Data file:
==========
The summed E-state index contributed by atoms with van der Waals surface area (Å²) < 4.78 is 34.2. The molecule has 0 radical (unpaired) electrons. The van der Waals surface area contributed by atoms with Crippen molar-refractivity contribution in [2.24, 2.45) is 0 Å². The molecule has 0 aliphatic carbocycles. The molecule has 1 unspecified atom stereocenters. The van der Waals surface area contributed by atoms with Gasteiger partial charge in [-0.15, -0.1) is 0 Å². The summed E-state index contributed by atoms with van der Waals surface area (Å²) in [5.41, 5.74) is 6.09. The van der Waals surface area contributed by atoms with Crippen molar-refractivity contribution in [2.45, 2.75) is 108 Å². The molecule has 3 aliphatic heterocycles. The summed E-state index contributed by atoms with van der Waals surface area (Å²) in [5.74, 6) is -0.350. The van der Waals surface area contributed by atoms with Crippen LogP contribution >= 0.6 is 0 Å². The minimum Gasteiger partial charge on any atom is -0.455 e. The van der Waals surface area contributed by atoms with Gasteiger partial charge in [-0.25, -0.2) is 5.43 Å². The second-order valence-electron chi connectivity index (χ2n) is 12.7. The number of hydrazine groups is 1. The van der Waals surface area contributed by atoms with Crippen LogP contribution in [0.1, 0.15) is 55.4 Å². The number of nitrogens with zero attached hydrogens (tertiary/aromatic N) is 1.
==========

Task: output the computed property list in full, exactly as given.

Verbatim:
The summed E-state index contributed by atoms with van der Waals surface area (Å²) < 4.78 is 34.2. The molecule has 0 radical (unpaired) electrons. The van der Waals surface area contributed by atoms with Crippen molar-refractivity contribution in [2.24, 2.45) is 0 Å². The molecule has 0 aliphatic carbocycles. The molecule has 1 unspecified atom stereocenters. The van der Waals surface area contributed by atoms with Gasteiger partial charge in [-0.15, -0.1) is 0 Å². The summed E-state index contributed by atoms with van der Waals surface area (Å²) in [5.41, 5.74) is 6.09. The van der Waals surface area contributed by atoms with Crippen molar-refractivity contribution in [2.45, 2.75) is 108 Å². The molecule has 3 aliphatic heterocycles. The summed E-state index contributed by atoms with van der Waals surface area (Å²) in [5.74, 6) is -0.350. The van der Waals surface area contributed by atoms with Crippen LogP contribution >= 0.6 is 0 Å². The minimum Gasteiger partial charge on any atom is -0.455 e. The van der Waals surface area contributed by atoms with Gasteiger partial charge in [-0.25, -0.2) is 5.43 Å². The second-order valence-electron chi connectivity index (χ2n) is 12.7. The number of hydrazine groups is 1. The van der Waals surface area contributed by atoms with Crippen LogP contribution in [0.1, 0.15) is 55.4 Å². The number of nitrogens with zero attached hydrogens (tertiary/aromatic N) is 1.